S.E. Grummett:

Thank you and thank you for having me on this. I definitely think this like I was like, Oh, is it gonna be awkward? I haven't talked to you in so long and it's like absolutely hasn't Yeah, so that's, that's great. And I think that's proof that not every friendship Do you need to like nurse along the way. Sometimes like said set that toy aside and come back and play with it now you're a toy in my ego.

James Avramenko:

right? Exactly. Right. But also just like it like just like it's always just a matter of like just just be nice when you can be nice you know what I mean? And and if you can't be nice, just don't be around you know? Right exactly. Just go away.

S.E. Grummett:

Alright, you can stand on the like COVID socially distance footprint right?

James Avramenko:

exactly. Get out of here. The arrows pointing the other way, buddy. Right One last thing S.E. Grummett aka Grumms that's me pulling up your Facebook here. And we really are no longer Facebook friends.

S.E. Grummett:

Ah, Tear Tear Tear Tear Tear.

James Avramenko:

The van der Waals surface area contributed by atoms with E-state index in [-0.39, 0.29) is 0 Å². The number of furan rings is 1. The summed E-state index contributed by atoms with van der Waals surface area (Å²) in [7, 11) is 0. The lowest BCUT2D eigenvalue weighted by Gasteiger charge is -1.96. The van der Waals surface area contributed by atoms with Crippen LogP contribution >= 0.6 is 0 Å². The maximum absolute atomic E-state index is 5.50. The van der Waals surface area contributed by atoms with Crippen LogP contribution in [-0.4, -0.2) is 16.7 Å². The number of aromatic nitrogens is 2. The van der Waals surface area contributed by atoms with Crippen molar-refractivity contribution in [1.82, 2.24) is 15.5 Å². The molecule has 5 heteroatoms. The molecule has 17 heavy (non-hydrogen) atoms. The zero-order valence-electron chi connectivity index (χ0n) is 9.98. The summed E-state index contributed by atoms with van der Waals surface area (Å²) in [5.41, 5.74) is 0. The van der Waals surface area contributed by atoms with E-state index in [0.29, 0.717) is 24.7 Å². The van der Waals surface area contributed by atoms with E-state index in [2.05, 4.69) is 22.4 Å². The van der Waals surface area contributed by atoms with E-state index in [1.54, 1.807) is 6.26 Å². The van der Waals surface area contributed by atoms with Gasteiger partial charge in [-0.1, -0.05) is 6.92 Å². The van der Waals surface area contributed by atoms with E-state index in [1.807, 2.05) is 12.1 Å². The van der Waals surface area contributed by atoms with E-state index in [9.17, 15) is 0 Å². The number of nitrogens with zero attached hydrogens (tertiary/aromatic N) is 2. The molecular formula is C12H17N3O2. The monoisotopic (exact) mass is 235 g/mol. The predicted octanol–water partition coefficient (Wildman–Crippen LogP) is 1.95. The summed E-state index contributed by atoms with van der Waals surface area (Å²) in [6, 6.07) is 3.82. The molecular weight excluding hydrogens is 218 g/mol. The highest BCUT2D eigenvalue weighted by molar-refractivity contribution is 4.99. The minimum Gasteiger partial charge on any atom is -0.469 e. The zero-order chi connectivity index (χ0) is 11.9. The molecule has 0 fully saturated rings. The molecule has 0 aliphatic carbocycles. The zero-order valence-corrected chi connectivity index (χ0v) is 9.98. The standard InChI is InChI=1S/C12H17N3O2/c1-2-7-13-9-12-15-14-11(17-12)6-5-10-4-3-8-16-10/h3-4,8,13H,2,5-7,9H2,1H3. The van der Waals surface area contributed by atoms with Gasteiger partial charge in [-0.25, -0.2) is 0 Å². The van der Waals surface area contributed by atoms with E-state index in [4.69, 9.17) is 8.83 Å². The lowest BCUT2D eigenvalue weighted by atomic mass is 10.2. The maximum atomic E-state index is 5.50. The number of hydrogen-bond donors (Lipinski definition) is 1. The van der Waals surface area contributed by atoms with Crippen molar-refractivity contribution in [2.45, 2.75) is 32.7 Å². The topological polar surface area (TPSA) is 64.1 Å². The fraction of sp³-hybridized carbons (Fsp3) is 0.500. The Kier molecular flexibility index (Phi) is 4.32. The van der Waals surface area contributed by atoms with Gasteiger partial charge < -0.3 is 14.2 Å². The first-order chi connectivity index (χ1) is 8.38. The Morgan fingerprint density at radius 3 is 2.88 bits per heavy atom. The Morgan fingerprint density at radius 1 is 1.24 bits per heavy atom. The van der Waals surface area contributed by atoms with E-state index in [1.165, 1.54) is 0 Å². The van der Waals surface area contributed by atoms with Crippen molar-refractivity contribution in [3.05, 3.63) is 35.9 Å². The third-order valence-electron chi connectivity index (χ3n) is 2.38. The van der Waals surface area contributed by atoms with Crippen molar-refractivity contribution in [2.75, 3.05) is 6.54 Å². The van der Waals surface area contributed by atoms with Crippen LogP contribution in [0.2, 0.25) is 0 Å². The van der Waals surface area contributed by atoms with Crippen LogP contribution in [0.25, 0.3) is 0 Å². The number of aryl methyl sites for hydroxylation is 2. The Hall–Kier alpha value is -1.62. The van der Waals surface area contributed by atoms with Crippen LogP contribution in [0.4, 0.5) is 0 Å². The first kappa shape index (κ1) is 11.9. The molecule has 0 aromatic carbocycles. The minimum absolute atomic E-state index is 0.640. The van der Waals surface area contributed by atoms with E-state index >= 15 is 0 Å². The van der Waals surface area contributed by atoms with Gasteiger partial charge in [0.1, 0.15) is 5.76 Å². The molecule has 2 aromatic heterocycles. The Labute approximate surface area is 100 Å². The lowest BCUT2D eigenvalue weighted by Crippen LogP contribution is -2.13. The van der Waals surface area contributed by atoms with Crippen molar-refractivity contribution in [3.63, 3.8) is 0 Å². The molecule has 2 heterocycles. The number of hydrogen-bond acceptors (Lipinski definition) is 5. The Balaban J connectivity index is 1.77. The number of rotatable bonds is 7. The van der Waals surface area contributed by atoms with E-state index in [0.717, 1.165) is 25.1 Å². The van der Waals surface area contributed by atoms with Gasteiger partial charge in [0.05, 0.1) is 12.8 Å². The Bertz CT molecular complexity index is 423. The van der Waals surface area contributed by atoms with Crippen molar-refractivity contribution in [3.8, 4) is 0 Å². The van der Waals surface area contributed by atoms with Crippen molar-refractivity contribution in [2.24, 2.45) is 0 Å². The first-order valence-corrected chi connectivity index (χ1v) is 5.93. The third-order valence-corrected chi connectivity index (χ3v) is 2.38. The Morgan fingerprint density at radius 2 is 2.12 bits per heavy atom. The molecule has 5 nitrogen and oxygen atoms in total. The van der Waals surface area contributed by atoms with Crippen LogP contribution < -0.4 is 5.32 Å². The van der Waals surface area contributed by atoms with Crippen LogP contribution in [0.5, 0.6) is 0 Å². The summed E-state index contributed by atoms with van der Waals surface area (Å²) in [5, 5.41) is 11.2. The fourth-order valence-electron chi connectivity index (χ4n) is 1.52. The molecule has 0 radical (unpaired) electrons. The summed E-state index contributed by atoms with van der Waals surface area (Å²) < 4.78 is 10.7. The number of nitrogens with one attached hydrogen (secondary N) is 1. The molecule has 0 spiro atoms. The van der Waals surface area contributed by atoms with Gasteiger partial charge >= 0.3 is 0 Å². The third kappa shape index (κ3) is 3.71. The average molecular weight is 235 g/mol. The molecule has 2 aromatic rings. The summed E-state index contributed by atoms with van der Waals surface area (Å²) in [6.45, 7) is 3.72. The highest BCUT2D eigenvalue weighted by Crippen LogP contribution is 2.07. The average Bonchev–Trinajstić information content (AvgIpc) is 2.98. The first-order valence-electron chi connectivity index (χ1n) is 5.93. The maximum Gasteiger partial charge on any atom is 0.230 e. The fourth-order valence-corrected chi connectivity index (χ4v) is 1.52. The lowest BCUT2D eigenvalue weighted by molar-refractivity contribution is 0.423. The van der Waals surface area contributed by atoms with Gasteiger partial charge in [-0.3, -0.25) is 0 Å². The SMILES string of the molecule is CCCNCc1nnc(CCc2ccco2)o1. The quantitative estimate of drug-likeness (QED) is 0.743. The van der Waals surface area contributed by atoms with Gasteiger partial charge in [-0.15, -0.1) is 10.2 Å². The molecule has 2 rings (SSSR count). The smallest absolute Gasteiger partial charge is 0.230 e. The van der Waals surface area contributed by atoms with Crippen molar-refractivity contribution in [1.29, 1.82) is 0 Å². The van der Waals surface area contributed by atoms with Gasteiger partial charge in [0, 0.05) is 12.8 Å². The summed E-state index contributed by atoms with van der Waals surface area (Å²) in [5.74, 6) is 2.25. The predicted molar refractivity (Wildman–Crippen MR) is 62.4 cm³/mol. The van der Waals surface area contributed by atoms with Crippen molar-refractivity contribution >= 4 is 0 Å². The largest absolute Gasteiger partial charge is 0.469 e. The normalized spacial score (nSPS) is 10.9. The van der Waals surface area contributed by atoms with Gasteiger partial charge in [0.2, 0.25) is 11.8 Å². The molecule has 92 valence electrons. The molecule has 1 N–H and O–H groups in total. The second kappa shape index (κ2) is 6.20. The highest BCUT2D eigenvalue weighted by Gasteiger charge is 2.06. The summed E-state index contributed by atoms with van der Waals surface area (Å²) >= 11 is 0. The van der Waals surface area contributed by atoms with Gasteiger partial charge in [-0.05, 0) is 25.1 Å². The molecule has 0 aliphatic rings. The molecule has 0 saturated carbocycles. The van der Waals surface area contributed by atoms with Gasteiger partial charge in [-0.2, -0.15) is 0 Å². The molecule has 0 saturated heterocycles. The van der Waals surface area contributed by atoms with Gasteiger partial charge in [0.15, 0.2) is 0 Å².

And that's it. Thank you one more time to Grumms for coming on the show. I just adore them. And I'm so friggin lucky to call them a friend. And I'm lucky to call you a listener friend. How's that for a transition. You want to be a good friend. Be sure to give the show a five star review anywhere you listen to it. It helps me out So so much. crazy story. The show is actually oddly hovering in the like low 90s at the top 100 relationship podcast in Canada, which blows my little mind. Maybe we can get it going even more. I don't know. But I can only do that if you rate the episodes and share the legs. Tell your friends vote friendless, and just be a good friend. God damn it. Be sure to sign up for the newsletter. It's just once a month and packed with book reviews, Article recommendations and brand new writing from yours truly, you can follow the link in the show notes to sign up. There isn't really anything else to report on. So I will leave it there. But I do hope you have a great week. And I hope to see you back here for another episode of friend lists. But as always that is that this is now so for now, just remember I love you and I'll catch you soon. Fun and safety my sweeties